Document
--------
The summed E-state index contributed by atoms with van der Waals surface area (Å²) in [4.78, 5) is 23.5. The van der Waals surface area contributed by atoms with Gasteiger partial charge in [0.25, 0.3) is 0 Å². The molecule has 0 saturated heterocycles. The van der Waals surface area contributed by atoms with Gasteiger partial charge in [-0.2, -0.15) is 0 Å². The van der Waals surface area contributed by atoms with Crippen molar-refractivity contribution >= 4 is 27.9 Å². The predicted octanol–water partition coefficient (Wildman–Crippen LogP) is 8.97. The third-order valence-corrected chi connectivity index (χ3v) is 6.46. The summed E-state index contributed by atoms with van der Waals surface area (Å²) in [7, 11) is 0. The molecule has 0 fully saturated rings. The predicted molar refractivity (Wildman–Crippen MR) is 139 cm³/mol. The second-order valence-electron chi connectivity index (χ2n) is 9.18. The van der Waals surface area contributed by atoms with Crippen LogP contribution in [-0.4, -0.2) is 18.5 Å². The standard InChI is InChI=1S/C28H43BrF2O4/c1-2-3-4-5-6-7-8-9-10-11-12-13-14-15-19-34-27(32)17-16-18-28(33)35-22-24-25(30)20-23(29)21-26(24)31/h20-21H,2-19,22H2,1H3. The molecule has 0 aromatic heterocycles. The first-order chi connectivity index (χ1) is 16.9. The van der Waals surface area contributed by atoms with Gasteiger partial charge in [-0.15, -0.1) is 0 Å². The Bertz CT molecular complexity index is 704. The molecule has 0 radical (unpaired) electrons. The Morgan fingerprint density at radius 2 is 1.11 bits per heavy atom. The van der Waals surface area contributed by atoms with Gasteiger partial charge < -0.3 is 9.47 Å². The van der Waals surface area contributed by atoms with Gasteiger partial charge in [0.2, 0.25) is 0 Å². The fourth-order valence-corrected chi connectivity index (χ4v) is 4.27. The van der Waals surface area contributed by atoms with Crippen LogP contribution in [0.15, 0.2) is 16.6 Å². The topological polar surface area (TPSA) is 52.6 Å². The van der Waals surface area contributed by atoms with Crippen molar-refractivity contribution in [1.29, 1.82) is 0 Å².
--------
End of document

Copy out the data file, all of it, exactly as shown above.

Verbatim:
The summed E-state index contributed by atoms with van der Waals surface area (Å²) in [4.78, 5) is 23.5. The van der Waals surface area contributed by atoms with Gasteiger partial charge in [0.25, 0.3) is 0 Å². The molecule has 0 saturated heterocycles. The van der Waals surface area contributed by atoms with Gasteiger partial charge in [-0.2, -0.15) is 0 Å². The van der Waals surface area contributed by atoms with Crippen molar-refractivity contribution >= 4 is 27.9 Å². The predicted octanol–water partition coefficient (Wildman–Crippen LogP) is 8.97. The third-order valence-corrected chi connectivity index (χ3v) is 6.46. The summed E-state index contributed by atoms with van der Waals surface area (Å²) in [7, 11) is 0. The molecule has 0 fully saturated rings. The predicted molar refractivity (Wildman–Crippen MR) is 139 cm³/mol. The second-order valence-electron chi connectivity index (χ2n) is 9.18. The van der Waals surface area contributed by atoms with Crippen LogP contribution in [-0.4, -0.2) is 18.5 Å². The standard InChI is InChI=1S/C28H43BrF2O4/c1-2-3-4-5-6-7-8-9-10-11-12-13-14-15-19-34-27(32)17-16-18-28(33)35-22-24-25(30)20-23(29)21-26(24)31/h20-21H,2-19,22H2,1H3. The molecule has 0 aromatic heterocycles. The first-order chi connectivity index (χ1) is 16.9. The van der Waals surface area contributed by atoms with Gasteiger partial charge in [-0.15, -0.1) is 0 Å². The Bertz CT molecular complexity index is 704. The molecule has 0 radical (unpaired) electrons. The Morgan fingerprint density at radius 2 is 1.11 bits per heavy atom. The van der Waals surface area contributed by atoms with Gasteiger partial charge < -0.3 is 9.47 Å². The van der Waals surface area contributed by atoms with Gasteiger partial charge in [0.2, 0.25) is 0 Å². The fourth-order valence-corrected chi connectivity index (χ4v) is 4.27. The van der Waals surface area contributed by atoms with Crippen LogP contribution in [0.15, 0.2) is 16.6 Å². The topological polar surface area (TPSA) is 52.6 Å². The van der Waals surface area contributed by atoms with Crippen molar-refractivity contribution in [1.29, 1.82) is 0 Å².